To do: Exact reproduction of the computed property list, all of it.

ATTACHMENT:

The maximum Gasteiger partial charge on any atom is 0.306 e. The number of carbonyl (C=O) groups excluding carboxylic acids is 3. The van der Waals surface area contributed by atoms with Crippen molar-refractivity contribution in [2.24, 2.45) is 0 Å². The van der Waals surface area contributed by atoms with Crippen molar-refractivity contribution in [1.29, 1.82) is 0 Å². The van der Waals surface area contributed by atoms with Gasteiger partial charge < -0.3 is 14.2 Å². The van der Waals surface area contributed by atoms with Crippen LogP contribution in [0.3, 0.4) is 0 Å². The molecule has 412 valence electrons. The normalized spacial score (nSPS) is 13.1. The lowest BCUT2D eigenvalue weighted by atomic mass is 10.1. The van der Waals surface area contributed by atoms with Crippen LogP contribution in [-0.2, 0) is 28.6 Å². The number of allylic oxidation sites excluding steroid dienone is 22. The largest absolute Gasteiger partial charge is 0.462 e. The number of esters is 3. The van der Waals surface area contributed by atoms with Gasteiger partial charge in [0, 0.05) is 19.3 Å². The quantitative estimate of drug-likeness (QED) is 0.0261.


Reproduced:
The maximum Gasteiger partial charge on any atom is 0.306 e. The number of carbonyl (C=O) groups excluding carboxylic acids is 3. The van der Waals surface area contributed by atoms with Crippen molar-refractivity contribution in [2.24, 2.45) is 0 Å². The van der Waals surface area contributed by atoms with Crippen molar-refractivity contribution in [1.29, 1.82) is 0 Å². The van der Waals surface area contributed by atoms with Gasteiger partial charge < -0.3 is 14.2 Å². The van der Waals surface area contributed by atoms with Crippen LogP contribution in [0.3, 0.4) is 0 Å². The molecule has 412 valence electrons. The normalized spacial score (nSPS) is 13.1. The lowest BCUT2D eigenvalue weighted by atomic mass is 10.1. The van der Waals surface area contributed by atoms with Crippen LogP contribution in [-0.2, 0) is 28.6 Å². The number of allylic oxidation sites excluding steroid dienone is 22. The largest absolute Gasteiger partial charge is 0.462 e. The number of esters is 3. The van der Waals surface area contributed by atoms with Gasteiger partial charge in [0, 0.05) is 19.3 Å². The quantitative estimate of drug-likeness (QED) is 0.0261.